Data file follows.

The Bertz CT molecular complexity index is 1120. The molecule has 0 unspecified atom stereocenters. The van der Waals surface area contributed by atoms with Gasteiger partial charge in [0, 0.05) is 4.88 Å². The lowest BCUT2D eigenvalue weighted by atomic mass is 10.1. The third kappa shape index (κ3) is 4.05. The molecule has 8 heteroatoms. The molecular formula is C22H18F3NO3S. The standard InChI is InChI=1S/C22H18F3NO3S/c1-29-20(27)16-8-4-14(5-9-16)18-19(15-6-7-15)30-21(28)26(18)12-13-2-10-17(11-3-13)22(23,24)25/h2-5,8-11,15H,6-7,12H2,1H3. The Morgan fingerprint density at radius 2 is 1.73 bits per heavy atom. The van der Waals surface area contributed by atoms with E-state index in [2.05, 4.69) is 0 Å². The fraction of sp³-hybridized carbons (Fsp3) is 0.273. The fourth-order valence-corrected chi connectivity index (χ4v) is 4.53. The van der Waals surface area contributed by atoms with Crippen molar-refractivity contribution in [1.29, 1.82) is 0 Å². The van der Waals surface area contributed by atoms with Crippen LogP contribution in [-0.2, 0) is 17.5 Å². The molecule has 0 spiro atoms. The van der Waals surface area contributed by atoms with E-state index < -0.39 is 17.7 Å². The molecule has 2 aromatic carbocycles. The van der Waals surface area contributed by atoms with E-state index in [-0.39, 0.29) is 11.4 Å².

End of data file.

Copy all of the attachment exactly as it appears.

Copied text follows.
The Bertz CT molecular complexity index is 1120. The molecule has 0 unspecified atom stereocenters. The van der Waals surface area contributed by atoms with Gasteiger partial charge in [0, 0.05) is 4.88 Å². The lowest BCUT2D eigenvalue weighted by atomic mass is 10.1. The third kappa shape index (κ3) is 4.05. The molecule has 8 heteroatoms. The molecular formula is C22H18F3NO3S. The standard InChI is InChI=1S/C22H18F3NO3S/c1-29-20(27)16-8-4-14(5-9-16)18-19(15-6-7-15)30-21(28)26(18)12-13-2-10-17(11-3-13)22(23,24)25/h2-5,8-11,15H,6-7,12H2,1H3. The Morgan fingerprint density at radius 2 is 1.73 bits per heavy atom. The van der Waals surface area contributed by atoms with E-state index in [2.05, 4.69) is 0 Å². The fraction of sp³-hybridized carbons (Fsp3) is 0.273. The fourth-order valence-corrected chi connectivity index (χ4v) is 4.53. The van der Waals surface area contributed by atoms with Crippen molar-refractivity contribution in [1.29, 1.82) is 0 Å². The van der Waals surface area contributed by atoms with Crippen LogP contribution in [-0.2, 0) is 17.5 Å². The molecule has 0 spiro atoms. The van der Waals surface area contributed by atoms with E-state index < -0.39 is 17.7 Å². The molecule has 2 aromatic carbocycles. The van der Waals surface area contributed by atoms with E-state index in [-0.39, 0.29) is 11.4 Å².